Instructors may also use the workbooks as the basis for homework assignments. This paper provides a means to draw total and per-unit cost curves for either the short run or the long run and to depict the relationship between costs in the short run and the long run. Worksheet from CostCurves_w_revenue Click on the title to download the workbook. whose grasp of graphical representations is often tenuous at best. The analysis also incorporates revenue relationship. The spreadsheets can be used for developing displays in classroom instruction and for handouts. Conclusion It is important that we represent economic relationships accurately. or . The main purpose of the paper is to present the instructor a way to draw these relationships accurately using Microsoft Excel. Failure to do so can confuse students. Students can explore how changes in the model's parameters affect efficient output levels and the resulting levels of profits. thereby showing how profits relate to production.Figure 3.

and marginal ("for each additional unit") cost curves. Some are applicable to the short run. all related to each other. including total and average cost curves. which are the equal to the differential of the total cost curves. the long run avg cost curve must comprise of all the lowest points of each of the short run avg cost curve because no firm will operate at a level of higher costs in the long run than in the short run. productively efficient firms use these curves to find the optimal point of production (minimizing cost). a cost curve is a graph of the costs of production as a function of total quantity produced. both curves are u shaped the short run avg cost curve rising because of labour specialisation and better spreading of fixed costs and it rises due to the law of diniminshing returns. others to the long run. and profit maximizing firms can use them to decide output quantities to achieve those aims. In economics. There are various types of cost curves. the long run avg cost curve must always be equal to or lie below any short run avg cost curve because in the long run all factors of production can be variable. each of which refers to a particular scale of operation. the long run avg cost curve falls because of economies of scale and rises because of dis-economies.The relationship between these two curves is that a long run average cost curve consists of several short run average cost curves. In a free market economy. Contents 1 Short-run average variable cost curve (SRAVC) 2 Short-run average total cost curve (SRATC or SRAC) 3 Long-run average cost curve (LRAC) 4 Short-run marginal cost curve (SRMC) 5 Long-run marginal cost curve (LRMC) 6 Graphing cost curves together 7 Cost curves and production functions 8 Relationship between different curves 9 Relationship between short run and long run cost curves 10 U-shaped curves 11 See also 12 Notes .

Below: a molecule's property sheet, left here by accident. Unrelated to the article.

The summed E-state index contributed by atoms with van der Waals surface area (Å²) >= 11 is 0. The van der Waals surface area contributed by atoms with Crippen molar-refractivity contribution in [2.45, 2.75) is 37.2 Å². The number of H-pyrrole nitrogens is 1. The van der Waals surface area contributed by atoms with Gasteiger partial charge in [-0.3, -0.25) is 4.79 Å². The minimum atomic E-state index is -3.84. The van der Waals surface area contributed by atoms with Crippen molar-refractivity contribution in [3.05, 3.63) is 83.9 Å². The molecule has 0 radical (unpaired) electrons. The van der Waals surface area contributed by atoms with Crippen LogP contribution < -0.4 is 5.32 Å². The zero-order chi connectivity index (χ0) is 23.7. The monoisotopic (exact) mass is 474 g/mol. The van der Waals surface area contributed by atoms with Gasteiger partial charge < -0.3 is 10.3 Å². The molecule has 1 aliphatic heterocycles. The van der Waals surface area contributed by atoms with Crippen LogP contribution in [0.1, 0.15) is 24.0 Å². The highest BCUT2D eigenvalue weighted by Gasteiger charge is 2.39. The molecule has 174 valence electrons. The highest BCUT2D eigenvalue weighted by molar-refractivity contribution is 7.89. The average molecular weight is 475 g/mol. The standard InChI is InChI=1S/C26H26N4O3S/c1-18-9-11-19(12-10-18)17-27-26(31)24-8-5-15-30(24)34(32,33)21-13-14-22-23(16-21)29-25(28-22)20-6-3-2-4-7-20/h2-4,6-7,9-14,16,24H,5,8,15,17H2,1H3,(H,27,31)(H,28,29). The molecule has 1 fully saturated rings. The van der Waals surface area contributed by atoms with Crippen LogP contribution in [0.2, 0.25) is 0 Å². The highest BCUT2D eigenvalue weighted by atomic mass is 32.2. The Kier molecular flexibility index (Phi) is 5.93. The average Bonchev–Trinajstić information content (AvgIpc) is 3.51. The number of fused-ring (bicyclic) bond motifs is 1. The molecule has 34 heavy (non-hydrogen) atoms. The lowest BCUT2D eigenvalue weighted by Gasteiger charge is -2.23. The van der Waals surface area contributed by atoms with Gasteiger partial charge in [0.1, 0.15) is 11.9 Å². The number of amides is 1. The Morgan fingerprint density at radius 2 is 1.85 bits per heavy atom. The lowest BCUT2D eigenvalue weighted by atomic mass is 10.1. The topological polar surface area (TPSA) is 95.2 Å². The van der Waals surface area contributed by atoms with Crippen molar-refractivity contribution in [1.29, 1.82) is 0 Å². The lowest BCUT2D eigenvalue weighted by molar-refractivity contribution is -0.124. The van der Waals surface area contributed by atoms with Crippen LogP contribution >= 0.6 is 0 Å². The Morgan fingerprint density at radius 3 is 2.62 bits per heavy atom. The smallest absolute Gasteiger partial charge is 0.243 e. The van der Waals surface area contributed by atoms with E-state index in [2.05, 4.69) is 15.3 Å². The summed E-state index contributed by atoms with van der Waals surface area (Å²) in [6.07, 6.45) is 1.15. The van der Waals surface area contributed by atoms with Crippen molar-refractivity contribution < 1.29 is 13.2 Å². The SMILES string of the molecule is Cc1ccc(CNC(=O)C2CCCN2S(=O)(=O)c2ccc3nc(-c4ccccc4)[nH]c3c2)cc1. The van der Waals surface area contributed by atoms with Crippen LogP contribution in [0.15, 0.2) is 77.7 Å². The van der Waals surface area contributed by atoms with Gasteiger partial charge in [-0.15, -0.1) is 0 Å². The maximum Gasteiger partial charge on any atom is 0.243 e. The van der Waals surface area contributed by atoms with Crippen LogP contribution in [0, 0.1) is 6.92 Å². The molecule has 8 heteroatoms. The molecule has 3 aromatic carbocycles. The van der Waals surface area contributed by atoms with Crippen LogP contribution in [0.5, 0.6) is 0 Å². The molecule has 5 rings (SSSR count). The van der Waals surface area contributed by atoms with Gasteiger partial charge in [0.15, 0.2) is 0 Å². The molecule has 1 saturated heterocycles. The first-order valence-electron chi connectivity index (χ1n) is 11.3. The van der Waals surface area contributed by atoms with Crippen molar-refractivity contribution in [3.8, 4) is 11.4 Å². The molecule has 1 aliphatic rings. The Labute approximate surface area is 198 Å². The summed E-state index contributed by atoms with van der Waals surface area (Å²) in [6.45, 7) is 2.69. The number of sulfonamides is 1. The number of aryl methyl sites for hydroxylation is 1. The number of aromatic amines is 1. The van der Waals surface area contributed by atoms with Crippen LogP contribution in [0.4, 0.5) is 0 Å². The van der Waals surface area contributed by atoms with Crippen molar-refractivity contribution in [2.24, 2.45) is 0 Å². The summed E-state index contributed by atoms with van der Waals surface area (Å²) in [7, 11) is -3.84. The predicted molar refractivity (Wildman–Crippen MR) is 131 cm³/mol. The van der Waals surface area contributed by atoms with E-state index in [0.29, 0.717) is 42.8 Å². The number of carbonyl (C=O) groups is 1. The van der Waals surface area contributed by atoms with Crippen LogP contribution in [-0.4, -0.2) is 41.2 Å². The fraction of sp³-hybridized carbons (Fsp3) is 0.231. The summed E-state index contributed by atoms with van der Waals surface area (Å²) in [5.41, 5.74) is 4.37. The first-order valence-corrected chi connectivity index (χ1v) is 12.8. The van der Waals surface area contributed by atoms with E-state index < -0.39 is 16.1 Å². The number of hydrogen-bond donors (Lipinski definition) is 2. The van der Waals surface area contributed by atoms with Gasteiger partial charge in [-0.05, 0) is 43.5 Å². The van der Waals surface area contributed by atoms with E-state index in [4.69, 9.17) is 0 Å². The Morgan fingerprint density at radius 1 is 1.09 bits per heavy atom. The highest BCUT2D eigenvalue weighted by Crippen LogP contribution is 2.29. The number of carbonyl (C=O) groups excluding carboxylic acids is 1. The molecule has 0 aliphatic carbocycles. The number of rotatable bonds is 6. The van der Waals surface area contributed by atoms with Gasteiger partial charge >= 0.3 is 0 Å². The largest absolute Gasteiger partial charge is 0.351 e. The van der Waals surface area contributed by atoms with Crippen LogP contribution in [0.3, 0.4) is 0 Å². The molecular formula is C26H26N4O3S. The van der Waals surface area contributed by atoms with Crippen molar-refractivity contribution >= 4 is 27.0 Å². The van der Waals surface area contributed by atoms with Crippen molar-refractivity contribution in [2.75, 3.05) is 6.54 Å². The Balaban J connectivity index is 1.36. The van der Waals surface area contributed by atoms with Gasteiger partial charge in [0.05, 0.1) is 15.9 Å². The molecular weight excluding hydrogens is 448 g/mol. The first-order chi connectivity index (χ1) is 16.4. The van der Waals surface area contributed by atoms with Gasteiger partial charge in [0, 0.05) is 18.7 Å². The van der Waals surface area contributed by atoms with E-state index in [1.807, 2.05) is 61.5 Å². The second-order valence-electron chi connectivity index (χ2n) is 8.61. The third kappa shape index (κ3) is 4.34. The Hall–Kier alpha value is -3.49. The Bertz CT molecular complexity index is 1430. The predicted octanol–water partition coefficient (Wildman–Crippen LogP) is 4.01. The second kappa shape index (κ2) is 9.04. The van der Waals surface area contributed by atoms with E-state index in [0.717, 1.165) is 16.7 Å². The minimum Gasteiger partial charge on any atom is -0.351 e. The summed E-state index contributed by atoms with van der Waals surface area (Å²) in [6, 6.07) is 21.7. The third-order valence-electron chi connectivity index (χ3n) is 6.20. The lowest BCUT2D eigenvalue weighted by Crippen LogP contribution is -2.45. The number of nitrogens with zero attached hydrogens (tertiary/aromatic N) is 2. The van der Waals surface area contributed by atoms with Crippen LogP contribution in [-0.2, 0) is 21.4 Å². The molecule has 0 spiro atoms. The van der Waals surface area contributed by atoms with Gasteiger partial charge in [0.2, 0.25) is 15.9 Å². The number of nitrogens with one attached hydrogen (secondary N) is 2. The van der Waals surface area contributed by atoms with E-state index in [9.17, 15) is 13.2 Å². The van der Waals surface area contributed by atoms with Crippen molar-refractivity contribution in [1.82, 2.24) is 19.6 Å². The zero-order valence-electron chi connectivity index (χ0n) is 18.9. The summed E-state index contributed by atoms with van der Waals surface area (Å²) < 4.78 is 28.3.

Short-run total cost is given by STC = PKK+PLL. and L is the quantity of labor used. when at least one factor of production is fixed. as STC / Q: SRATC or SRAC = PKK/Q + PLL/Q = PK / APK + PL / APL. From this we obtain short-run average cost. where APK = Q/K is the average product of capital and APL = Q/L is the average product of labor. denoted either SATC or SAC. L is the quantity of labor used. A perfectly competitive and productively efficient firm organizes its factors of production in such a way that the average cost of production is at the lowest point. Short-run average total cost curve (SRATC or SRAC) Typical short run average cost curve The average total cost curve is constructed to capture the relation between cost per unit of output and the level of output.[1]:191 . 13 References Short-run average variable cost curve (SRAVC) Average variable cost (which is a short-run concept) is the variable cost (typically labor cost) per unit of output: SRAVC = wL / Q where w is the wage rate. K is the quantity of physical capital used. PL is the unit price of labor per unit time (the wage rate). and Q is the quantity of output produced. In the short run. This is at the minimum point in the diagram on the right. and is typically drawn as U-shaped. ceteris paribus. The SRAVC curve plots the short-run average variable cost against the level of output. this occurs at the output level where it has enjoyed all possible average cost gains from increasing production. where PK is the unit price of using physical capital per unit time.